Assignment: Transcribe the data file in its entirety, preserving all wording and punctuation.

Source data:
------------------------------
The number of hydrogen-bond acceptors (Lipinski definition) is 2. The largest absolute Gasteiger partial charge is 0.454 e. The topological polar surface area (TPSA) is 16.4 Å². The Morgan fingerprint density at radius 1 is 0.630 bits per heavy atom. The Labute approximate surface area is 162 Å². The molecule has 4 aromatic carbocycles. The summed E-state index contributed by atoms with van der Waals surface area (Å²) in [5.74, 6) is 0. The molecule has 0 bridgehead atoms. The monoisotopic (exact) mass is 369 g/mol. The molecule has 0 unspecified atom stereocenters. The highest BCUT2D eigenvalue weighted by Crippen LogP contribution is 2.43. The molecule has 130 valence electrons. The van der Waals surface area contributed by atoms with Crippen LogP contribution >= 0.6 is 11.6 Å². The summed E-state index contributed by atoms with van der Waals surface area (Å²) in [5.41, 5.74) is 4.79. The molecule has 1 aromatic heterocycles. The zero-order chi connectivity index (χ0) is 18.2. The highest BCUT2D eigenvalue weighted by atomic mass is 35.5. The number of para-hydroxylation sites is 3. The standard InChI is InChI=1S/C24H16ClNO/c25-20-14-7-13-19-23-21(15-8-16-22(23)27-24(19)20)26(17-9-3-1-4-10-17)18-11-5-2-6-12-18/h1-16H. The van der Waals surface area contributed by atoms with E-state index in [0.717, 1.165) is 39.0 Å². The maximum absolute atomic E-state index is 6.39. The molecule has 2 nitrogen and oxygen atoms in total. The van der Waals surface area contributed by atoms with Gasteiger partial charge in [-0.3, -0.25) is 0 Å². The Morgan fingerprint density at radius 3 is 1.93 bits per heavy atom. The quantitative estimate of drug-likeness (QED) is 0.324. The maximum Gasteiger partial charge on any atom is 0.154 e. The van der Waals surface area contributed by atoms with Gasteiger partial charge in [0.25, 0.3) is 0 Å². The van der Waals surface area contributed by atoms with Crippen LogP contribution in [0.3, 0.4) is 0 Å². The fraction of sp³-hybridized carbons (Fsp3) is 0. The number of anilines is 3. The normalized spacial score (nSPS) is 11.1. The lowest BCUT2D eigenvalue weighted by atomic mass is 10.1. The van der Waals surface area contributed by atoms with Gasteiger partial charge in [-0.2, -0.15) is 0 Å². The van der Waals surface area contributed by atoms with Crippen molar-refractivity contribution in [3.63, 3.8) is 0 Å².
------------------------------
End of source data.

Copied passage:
The number of hydrogen-bond acceptors (Lipinski definition) is 2. The largest absolute Gasteiger partial charge is 0.454 e. The topological polar surface area (TPSA) is 16.4 Å². The Morgan fingerprint density at radius 1 is 0.630 bits per heavy atom. The Labute approximate surface area is 162 Å². The molecule has 4 aromatic carbocycles. The summed E-state index contributed by atoms with van der Waals surface area (Å²) in [5.74, 6) is 0. The molecule has 0 bridgehead atoms. The monoisotopic (exact) mass is 369 g/mol. The molecule has 0 unspecified atom stereocenters. The highest BCUT2D eigenvalue weighted by Crippen LogP contribution is 2.43. The molecule has 130 valence electrons. The van der Waals surface area contributed by atoms with Crippen LogP contribution >= 0.6 is 11.6 Å². The summed E-state index contributed by atoms with van der Waals surface area (Å²) in [5.41, 5.74) is 4.79. The molecule has 1 aromatic heterocycles. The zero-order chi connectivity index (χ0) is 18.2. The highest BCUT2D eigenvalue weighted by atomic mass is 35.5. The number of para-hydroxylation sites is 3. The standard InChI is InChI=1S/C24H16ClNO/c25-20-14-7-13-19-23-21(15-8-16-22(23)27-24(19)20)26(17-9-3-1-4-10-17)18-11-5-2-6-12-18/h1-16H. The van der Waals surface area contributed by atoms with E-state index in [0.717, 1.165) is 39.0 Å². The maximum absolute atomic E-state index is 6.39. The molecule has 2 nitrogen and oxygen atoms in total. The van der Waals surface area contributed by atoms with Gasteiger partial charge in [-0.3, -0.25) is 0 Å². The Morgan fingerprint density at radius 3 is 1.93 bits per heavy atom. The quantitative estimate of drug-likeness (QED) is 0.324. The maximum Gasteiger partial charge on any atom is 0.154 e. The van der Waals surface area contributed by atoms with Gasteiger partial charge in [0.25, 0.3) is 0 Å². The van der Waals surface area contributed by atoms with Crippen LogP contribution in [0.3, 0.4) is 0 Å². The fraction of sp³-hybridized carbons (Fsp3) is 0. The number of anilines is 3. The normalized spacial score (nSPS) is 11.1. The lowest BCUT2D eigenvalue weighted by atomic mass is 10.1. The van der Waals surface area contributed by atoms with Gasteiger partial charge in [-0.2, -0.15) is 0 Å². The van der Waals surface area contributed by atoms with Crippen molar-refractivity contribution in [3.63, 3.8) is 0 Å².